Journalists push back on Trump's media attacks

Journalists push back on Trump's media attacks
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Journalists are standing in solidarity with CNN after President Trump tweeted a video of him beating an individual with a CNN logo superimposed over his face.

“I think it is unseemly that the president would attack journalists for doing their jobs, and encourage such anger at the media,” The New York Times’s executive editor, Dean Baquet, said.

The Committee to Protect Journalists, which has devoted much of its work in the past to advocating for the press living under authoritarian governments, said the president's actions are creating an environment where harassment is acceptable.

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“Targeting individual journalists or media outlets, on- or off-line, creates a chilling effect and fosters an environment where further harassment, or even physical attack, is deemed acceptable,” the organization wrote in a statement, adding the comments encourage “autocratic leaders around the world.”

“Meet the Press” host Chuck Todd criticized Trump’s use of Twitter, saying his tweets have overshadowed crucial policy initiatives for his administration, most notably healthcare.

“Amazing how much time and energy @POTUS is devoting to health care. All those tweets this weekend and that healthcare rally last night,” Todd tweeted.

“Saddest reactions I've received are those folks who mistake calls for decency in our discourse as some sort of evidence of bias. Ponder that,” he continued.

 

The Reporters Committee for Freedom of the Press also condemned the president's tweet, saying in a statement: "No one should be threatened with physical harm for doing their jobs. Journalists are your neighbors, they're your friends."

CNN’s public relations team issued a statement following the tweet, saying, “It is a sad day when the President of the United State encourages violence against reporters,” a spokesperson for CNN said on Sunday.

The network’s public relations Twitter handle also quoted deputy White House press secretary Sarah Huckabee Sanders speaking at a press briefing last week, presenting the comment in contrast to the president's tweet.

“The President in no way form or fashion has ever promoted or encouraged violence. If anything, quite the contrary.’ - [Sarah Huckabee Sanders] 6/29/17,” the account tweeted at the president's Twitter handle.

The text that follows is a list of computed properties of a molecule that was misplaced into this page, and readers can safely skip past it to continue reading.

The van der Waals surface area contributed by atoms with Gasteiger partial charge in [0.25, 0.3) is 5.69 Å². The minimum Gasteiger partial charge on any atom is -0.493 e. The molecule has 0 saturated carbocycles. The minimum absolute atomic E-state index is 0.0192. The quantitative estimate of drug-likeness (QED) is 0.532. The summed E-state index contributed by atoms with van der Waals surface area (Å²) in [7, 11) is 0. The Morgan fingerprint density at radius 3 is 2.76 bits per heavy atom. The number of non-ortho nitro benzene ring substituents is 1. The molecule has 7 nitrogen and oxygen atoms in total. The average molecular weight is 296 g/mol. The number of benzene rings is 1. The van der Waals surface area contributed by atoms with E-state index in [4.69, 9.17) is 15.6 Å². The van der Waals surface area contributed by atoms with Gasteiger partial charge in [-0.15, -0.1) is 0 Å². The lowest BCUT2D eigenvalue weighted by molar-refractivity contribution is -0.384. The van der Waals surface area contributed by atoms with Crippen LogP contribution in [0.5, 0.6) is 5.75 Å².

CNN’s commentators and journalists also spent Sunday speaking out against the president’s latest attack on their network.

Veteran Watergate journalist Carl Bernstein spoke out against the president’s attack, labeling it as “anti-freedom of the press.”

“It’s very disturbing. There is nothing lighthearted about it whatsoever — it is an incitement, it is definitive, as I say, of the way this president views a free press and its exercise under the First Amendment to the Constitution,” Bernstein said on CNN.

ABC News and CNN commentator Ana Navarro issued a chilling warning to journalists moments after the tweet was posted, saying: “It is an incitement to violence. He is going to get somebody killed in the media.”

CNN’s chief media correspondent also raised the issue of Trump’s behavior, asking if the president was trying to imitate authoritarian strongmen.

“Is this president trying to impersonate Hugo Chavez? Recep Tayyip Erdogan? Vladimir Putin? Because this is exactly the kind of language that leaders use when they are trying to undermine the press,” Stelter said, invoking the former leader of Venezuela and the current leaders of Turkey and Russia. 

CNN anchor Brooke Baldwin voiced her concerns on Twitter, saying: “This scares me. Mr. President, please STOP.” 

The network’s senior legal analyst, Jeffrey Toobin, voiced his support for CNN in a tweet, saying he was proud to work at the network.

 Toobin went on to quote the First Amendment, and wished his followers a "happy Independence Day."